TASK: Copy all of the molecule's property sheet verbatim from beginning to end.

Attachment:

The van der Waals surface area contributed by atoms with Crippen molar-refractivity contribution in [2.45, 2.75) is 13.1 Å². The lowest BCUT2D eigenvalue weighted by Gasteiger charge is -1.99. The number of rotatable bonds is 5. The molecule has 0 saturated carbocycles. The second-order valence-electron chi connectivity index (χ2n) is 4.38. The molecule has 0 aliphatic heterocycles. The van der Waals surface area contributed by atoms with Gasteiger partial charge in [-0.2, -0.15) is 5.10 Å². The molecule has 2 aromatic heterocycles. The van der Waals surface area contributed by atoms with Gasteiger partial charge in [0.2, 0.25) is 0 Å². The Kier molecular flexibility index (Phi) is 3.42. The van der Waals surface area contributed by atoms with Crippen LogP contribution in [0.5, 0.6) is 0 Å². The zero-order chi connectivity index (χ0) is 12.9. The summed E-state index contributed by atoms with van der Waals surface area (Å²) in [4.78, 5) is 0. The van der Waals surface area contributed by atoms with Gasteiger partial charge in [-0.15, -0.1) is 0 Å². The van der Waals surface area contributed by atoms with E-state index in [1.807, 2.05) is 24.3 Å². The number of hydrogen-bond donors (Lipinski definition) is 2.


The van der Waals surface area contributed by atoms with Crippen molar-refractivity contribution in [2.45, 2.75) is 13.1 Å². The lowest BCUT2D eigenvalue weighted by Gasteiger charge is -1.99. The number of rotatable bonds is 5. The molecule has 0 saturated carbocycles. The second-order valence-electron chi connectivity index (χ2n) is 4.38. The molecule has 0 aliphatic heterocycles. The van der Waals surface area contributed by atoms with Gasteiger partial charge in [-0.2, -0.15) is 5.10 Å². The molecule has 2 aromatic heterocycles. The van der Waals surface area contributed by atoms with Gasteiger partial charge in [0.2, 0.25) is 0 Å². The Kier molecular flexibility index (Phi) is 3.42. The van der Waals surface area contributed by atoms with Crippen LogP contribution in [0.5, 0.6) is 0 Å². The zero-order chi connectivity index (χ0) is 12.9. The summed E-state index contributed by atoms with van der Waals surface area (Å²) in [4.78, 5) is 0. The van der Waals surface area contributed by atoms with Gasteiger partial charge in [-0.15, -0.1) is 0 Å². The van der Waals surface area contributed by atoms with E-state index in [1.807, 2.05) is 24.3 Å². The number of hydrogen-bond donors (Lipinski definition) is 2.